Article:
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Stress strikes cytogenetics

By | November 14, 2008

Cellular stress during replication induces many small deletions and duplications in the genome, adding fuel for human diversity and disease, researchers reported today (Nov. 13) at the __American Society of Human Genetics__ linkurl:meeting;www.ashg.org/2008meeting/ in Philadelphia. Replication stress is known to be hazardous for the cell, and is thought to contribute to ageing and cancer. But exactly how stress causes DNA damage has remained unclear. Last year, a team led by linkurl:Thomas Glo

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Stressed postdoc attempts murder

By | November 14, 2008

Have you ever been so fed-up with colleagues at work that you considered poisoning them? Hopefully not, but at least one lab researcher can claim to have been stressed to the point of insanity. A postdoc in the urology department at the University of California, San Francisco, was arrested last week and charged this week for attempted murder, after he slipped a chemical buffering agent designed to control acid levels in lab solutions into a colleague's drink. The postdoc, Benchun Liu, admitted

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Expert advice on surviving $ mess

By | November 13, 2008

Build up cash reserves, don't over-cut in research and staff... These are some of the steps that can help life science companies get through the linkurl:current financial turbulence,;http://www.the-scientist.com/blog/display/55142/ according to an expert who has made a career out of linkurl:helping life science companies stay afloat.;http://www.the-scientist.com/2008/01/01/s48/1/ We're hearing a lot of linkurl:different prognoses;http://www.the-scientist.com/community/posts/list/233.page for th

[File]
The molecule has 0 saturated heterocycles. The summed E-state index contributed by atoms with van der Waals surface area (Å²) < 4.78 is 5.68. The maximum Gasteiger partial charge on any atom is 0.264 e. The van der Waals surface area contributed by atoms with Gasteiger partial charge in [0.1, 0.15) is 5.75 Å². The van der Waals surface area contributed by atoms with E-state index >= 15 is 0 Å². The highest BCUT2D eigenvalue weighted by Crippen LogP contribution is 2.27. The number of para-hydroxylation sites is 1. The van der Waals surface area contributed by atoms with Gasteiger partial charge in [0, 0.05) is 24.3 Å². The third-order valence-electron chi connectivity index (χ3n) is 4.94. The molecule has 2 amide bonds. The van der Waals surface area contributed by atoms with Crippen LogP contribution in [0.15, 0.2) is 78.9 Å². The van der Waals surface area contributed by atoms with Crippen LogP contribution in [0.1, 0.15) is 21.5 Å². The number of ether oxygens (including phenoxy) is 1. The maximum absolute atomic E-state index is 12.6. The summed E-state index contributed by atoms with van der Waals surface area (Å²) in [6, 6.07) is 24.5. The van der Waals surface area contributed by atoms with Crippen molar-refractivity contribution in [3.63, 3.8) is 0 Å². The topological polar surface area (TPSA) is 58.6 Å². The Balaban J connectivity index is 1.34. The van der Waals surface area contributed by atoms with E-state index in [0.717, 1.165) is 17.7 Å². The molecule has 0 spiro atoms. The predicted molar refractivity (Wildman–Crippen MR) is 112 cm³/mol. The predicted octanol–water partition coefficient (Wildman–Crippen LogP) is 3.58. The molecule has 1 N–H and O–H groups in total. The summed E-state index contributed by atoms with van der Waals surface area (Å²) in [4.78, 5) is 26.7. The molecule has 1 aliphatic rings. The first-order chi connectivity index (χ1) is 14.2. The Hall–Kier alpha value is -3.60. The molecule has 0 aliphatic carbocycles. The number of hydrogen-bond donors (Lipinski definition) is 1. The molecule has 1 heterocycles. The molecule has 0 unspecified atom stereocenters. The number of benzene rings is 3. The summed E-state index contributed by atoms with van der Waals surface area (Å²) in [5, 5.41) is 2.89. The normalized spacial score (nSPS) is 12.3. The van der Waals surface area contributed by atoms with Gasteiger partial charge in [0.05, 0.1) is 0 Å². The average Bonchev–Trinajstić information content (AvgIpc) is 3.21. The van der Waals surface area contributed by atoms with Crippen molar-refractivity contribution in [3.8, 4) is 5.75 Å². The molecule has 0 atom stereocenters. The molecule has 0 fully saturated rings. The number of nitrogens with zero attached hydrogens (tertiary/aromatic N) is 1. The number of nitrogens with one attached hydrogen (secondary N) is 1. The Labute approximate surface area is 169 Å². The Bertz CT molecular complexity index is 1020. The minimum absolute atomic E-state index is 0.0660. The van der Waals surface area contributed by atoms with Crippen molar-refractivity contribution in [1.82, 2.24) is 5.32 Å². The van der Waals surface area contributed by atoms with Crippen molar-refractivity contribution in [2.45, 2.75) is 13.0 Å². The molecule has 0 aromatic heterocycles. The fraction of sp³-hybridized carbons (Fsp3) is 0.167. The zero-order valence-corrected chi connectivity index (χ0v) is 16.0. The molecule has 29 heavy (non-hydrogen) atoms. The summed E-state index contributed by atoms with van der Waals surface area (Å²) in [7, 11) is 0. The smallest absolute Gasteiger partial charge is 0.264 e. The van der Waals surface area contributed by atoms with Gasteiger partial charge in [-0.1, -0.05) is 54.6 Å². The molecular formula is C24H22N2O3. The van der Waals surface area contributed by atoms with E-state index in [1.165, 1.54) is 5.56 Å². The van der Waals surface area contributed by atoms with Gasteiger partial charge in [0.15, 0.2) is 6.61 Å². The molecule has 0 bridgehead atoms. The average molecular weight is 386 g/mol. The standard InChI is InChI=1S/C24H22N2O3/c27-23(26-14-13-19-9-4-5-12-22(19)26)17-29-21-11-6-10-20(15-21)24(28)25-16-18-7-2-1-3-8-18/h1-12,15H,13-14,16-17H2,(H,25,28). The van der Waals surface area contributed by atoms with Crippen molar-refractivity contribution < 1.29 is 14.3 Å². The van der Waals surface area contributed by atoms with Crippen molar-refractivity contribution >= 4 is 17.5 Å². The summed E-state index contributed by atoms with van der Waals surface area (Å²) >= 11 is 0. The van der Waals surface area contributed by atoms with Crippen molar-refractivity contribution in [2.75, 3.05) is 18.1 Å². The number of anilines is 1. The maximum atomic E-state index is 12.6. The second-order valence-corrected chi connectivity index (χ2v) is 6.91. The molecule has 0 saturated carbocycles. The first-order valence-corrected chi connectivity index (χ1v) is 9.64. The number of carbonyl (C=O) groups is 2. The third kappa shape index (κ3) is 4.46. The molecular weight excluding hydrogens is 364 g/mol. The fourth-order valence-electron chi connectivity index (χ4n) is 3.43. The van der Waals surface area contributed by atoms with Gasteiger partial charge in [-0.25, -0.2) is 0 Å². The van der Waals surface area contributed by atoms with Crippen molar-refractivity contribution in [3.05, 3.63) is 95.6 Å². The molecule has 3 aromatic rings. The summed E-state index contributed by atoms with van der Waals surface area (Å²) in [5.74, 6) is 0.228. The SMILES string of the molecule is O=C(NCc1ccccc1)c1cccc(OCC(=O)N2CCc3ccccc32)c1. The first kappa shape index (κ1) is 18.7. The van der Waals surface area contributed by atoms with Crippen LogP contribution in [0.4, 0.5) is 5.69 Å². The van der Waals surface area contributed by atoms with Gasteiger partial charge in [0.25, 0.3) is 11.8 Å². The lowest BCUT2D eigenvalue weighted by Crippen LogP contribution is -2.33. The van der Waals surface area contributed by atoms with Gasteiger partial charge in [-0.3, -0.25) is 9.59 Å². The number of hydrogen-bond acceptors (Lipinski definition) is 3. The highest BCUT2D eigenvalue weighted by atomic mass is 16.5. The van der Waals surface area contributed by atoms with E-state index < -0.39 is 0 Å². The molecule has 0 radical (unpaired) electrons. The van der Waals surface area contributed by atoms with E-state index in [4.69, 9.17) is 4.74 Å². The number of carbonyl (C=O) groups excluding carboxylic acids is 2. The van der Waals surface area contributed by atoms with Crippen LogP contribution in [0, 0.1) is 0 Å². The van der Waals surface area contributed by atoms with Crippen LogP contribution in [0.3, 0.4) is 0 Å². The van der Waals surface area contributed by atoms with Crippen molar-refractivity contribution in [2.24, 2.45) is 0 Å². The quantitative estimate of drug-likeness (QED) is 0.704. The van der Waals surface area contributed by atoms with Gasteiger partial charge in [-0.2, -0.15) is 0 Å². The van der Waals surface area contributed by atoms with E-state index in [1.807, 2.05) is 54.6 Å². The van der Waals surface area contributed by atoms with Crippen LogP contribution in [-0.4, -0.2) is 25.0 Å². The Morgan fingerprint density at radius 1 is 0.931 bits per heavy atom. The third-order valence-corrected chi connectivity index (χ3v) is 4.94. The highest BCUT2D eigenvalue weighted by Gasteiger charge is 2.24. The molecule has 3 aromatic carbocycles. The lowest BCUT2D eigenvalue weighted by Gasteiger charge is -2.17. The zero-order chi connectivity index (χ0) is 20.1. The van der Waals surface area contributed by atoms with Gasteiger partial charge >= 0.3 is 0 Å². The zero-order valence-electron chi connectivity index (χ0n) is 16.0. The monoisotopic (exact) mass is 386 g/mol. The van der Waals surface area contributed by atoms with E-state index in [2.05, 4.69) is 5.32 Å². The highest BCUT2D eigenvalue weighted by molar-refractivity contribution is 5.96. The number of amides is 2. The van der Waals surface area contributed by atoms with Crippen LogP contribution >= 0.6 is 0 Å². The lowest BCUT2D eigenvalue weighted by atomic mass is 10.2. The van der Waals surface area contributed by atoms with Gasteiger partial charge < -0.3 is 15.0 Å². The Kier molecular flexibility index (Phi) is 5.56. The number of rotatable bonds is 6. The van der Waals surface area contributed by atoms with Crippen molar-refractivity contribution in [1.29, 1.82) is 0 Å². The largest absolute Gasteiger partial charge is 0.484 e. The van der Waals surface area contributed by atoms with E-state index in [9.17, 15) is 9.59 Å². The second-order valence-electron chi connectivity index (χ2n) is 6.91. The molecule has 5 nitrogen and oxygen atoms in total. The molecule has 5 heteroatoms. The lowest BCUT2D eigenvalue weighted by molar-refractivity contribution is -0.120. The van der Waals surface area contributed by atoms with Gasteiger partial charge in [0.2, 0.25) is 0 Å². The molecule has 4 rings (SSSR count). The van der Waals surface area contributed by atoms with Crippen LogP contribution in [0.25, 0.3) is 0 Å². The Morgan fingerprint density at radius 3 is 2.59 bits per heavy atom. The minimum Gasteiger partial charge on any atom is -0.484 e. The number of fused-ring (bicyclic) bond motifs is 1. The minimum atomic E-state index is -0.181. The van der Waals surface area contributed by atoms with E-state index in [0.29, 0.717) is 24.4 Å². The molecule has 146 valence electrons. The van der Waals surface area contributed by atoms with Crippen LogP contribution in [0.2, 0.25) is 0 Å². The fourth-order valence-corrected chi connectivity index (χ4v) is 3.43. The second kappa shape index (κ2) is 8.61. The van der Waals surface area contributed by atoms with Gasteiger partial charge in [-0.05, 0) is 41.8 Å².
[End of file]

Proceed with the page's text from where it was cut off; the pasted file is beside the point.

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NIH research director steps down

By | November 13, 2008

The US National Institutes of Health (NIH) deputy director for extramural research stepped down last month to take on a new post. Norka Ruiz Bravo, who had been in her position at the NIH for five years, vacated the role at the end of October and is now a special advisor to the NIH director (another position that linkurl:recently changed).;http://www.the-scientist.com/blog/display/55050/ For the meantime she will be replaced by Salley Rockey, who has been in the Office of Extramural Research f

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Skin microbes mapped

By | November 13, 2008

Beauty may be skin deep, but our body's outer coating has an ugly side, too: microbes. Researchers reported at the __American Society of Human Genetics__ linkurl:meeting;www.ashg.org/2008meeting/ in Philadelphia today (Nov. 13) that they have drawn up a head-to-toe map of the microorganisms crawling on our skin. "The skin is two square meters of ecosystems comprised of a variety of habitats and niches, and each of these habitats harbors its own microflora," said linkurl:Elizabeth Grice,;http:/